AS IT WAS IN MAY 2011
The Custom House is located at the eastern extremity of Cork City’s centre island, where the north and south branches of the River Lee reconverge.
As you can see this area could be derelict back in 2011 and unfortunately there was no sign of any improvement when I visited in May 2023.
In March 2021 it was reported that planning permission had been granted for €150 million development incorporating Ireland’s tallest building. The 34-storey tower on the site of the former Port of Cork building on Custom House Quay will include a five star 240 bedroom hotel as well as food and beverage outlets along with a distillery in the accompanying commercial development. The planning decision followed an appeal by three parties of a decision by Cork City Council to grant planning for the project on October 13th 2020.
The Custom House is an early 19th-century building in Cork, Ireland. Originally developed as a custom house and opened in 1818, the Cork Harbour Commissioners (later reorganised as the Port of Cork Company) took over the building in 1904. The Port of Cork Company vacated the building in early 2021. The Custom House is, together with a number of other buildings on the same site, listed by Cork City Council on its Record of Protected Structures.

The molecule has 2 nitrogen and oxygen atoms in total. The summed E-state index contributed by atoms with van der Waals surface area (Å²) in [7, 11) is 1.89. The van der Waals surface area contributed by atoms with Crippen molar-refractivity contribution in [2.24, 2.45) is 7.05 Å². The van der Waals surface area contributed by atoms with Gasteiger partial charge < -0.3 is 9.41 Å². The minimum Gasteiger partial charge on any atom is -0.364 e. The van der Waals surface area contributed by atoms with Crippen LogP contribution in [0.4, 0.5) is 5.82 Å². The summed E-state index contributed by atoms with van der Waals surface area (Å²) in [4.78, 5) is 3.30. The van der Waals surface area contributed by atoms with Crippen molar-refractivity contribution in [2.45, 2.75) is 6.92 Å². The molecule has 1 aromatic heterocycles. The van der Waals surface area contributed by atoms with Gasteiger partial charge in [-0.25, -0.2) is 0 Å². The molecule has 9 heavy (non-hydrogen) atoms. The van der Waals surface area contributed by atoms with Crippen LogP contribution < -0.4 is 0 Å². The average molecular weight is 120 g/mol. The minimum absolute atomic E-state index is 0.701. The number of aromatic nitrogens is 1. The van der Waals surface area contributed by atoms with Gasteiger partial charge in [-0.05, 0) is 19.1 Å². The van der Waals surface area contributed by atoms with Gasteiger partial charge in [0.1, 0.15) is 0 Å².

The Custom House is attributed to designs by Abraham Addison Hargrave, the eldest son (and partner in the architectural practice) of Abraham Hargrave the Elder. Built between 1814 and 1818, the building was used initially by the Inland Revenue, having replaced an old custom house on Emmet Place, now part of the Crawford Art Gallery. It was built on “slob” land, which was reclaimed at a cost of £10,000; the building itself cost £70,000. In 1904, it became the headquarters of the Cork Harbour Commissioners, who took over the building on a 999 year lease.
The building was extended in 1906, with additions including a new boardroom, designed by William Price the then Harbour Engineer. This boardroom, with semicircular tables and upholstered chairs, was described in the Irish Examiner as “one of the finest examples of the commercial interior design of the time”. Originally the royal arms were on the building’s pediment, being replaced by the city arms in 1957.
As of 2021, the Harbour Commissioners had vacated the building, and a number of developments were proposed for the site. Aspects of the proposed developments, including the proposal to “largely demolish the Revenue Building” (a protected structure on the Custom House Quay site), have been the subject of some opposition, including by the Irish Georgian Society and An Taisce Corcaigh.
These photographs are old as they date from my 2011 visit to Cork City. I used a Sony NEX-5 which was my very first Mirrorless camera and it was the beginning of my switch over from Canon to Sony. The lens that I used was the 18-200mm supplied with the VG10E camcorder and it was much better than the kit lens supplied with the NEX-5. As a matter of interest I still have the NEX-5 and the VG10 which I still use.
The software available was primitive so I decided to se if the original files could be reprocessed and published online.